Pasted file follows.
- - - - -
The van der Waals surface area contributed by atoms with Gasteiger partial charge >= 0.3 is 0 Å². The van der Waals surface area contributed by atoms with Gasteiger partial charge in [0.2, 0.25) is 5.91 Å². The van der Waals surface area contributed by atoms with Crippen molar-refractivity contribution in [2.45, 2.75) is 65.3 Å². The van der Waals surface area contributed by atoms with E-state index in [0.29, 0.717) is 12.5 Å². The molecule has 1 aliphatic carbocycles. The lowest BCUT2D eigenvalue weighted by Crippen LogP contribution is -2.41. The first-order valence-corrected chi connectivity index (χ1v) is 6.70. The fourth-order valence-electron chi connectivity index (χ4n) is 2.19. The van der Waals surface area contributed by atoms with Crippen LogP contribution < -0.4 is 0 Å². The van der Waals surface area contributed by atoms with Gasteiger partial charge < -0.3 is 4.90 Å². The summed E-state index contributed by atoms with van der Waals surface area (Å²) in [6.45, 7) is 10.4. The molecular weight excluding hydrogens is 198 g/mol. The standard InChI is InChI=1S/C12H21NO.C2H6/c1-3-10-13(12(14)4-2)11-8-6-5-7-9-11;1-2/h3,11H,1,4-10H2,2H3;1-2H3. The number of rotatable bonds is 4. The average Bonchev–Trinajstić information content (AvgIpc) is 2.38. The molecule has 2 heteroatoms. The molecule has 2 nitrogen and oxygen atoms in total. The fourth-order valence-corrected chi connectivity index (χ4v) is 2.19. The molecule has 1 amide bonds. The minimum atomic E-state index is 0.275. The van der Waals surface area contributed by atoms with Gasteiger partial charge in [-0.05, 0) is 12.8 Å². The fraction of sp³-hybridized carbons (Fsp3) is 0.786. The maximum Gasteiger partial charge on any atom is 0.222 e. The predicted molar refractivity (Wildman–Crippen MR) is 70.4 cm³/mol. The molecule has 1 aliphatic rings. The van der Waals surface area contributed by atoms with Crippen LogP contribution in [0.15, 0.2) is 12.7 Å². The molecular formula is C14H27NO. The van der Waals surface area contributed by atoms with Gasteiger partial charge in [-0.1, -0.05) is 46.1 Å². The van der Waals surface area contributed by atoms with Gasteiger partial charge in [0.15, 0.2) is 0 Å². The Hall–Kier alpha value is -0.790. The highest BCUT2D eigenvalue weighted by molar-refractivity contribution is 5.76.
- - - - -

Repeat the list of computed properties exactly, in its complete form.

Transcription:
The van der Waals surface area contributed by atoms with Gasteiger partial charge >= 0.3 is 0 Å². The van der Waals surface area contributed by atoms with Gasteiger partial charge in [0.2, 0.25) is 5.91 Å². The van der Waals surface area contributed by atoms with Crippen molar-refractivity contribution in [2.45, 2.75) is 65.3 Å². The van der Waals surface area contributed by atoms with E-state index in [0.29, 0.717) is 12.5 Å². The molecule has 1 aliphatic carbocycles. The lowest BCUT2D eigenvalue weighted by Crippen LogP contribution is -2.41. The first-order valence-corrected chi connectivity index (χ1v) is 6.70. The fourth-order valence-electron chi connectivity index (χ4n) is 2.19. The van der Waals surface area contributed by atoms with Crippen LogP contribution < -0.4 is 0 Å². The van der Waals surface area contributed by atoms with Gasteiger partial charge < -0.3 is 4.90 Å². The summed E-state index contributed by atoms with van der Waals surface area (Å²) in [6.45, 7) is 10.4. The molecular weight excluding hydrogens is 198 g/mol. The standard InChI is InChI=1S/C12H21NO.C2H6/c1-3-10-13(12(14)4-2)11-8-6-5-7-9-11;1-2/h3,11H,1,4-10H2,2H3;1-2H3. The number of rotatable bonds is 4. The average Bonchev–Trinajstić information content (AvgIpc) is 2.38. The molecule has 2 heteroatoms. The molecule has 2 nitrogen and oxygen atoms in total. The fourth-order valence-corrected chi connectivity index (χ4v) is 2.19. The molecule has 1 amide bonds. The minimum atomic E-state index is 0.275. The van der Waals surface area contributed by atoms with Gasteiger partial charge in [-0.05, 0) is 12.8 Å². The fraction of sp³-hybridized carbons (Fsp3) is 0.786. The maximum Gasteiger partial charge on any atom is 0.222 e. The predicted molar refractivity (Wildman–Crippen MR) is 70.4 cm³/mol. The molecule has 1 aliphatic rings. The van der Waals surface area contributed by atoms with Crippen LogP contribution in [0.15, 0.2) is 12.7 Å². The molecular formula is C14H27NO. The van der Waals surface area contributed by atoms with Gasteiger partial charge in [-0.1, -0.05) is 46.1 Å². The van der Waals surface area contributed by atoms with Gasteiger partial charge in [0.15, 0.2) is 0 Å². The Hall–Kier alpha value is -0.790. The highest BCUT2D eigenvalue weighted by molar-refractivity contribution is 5.76.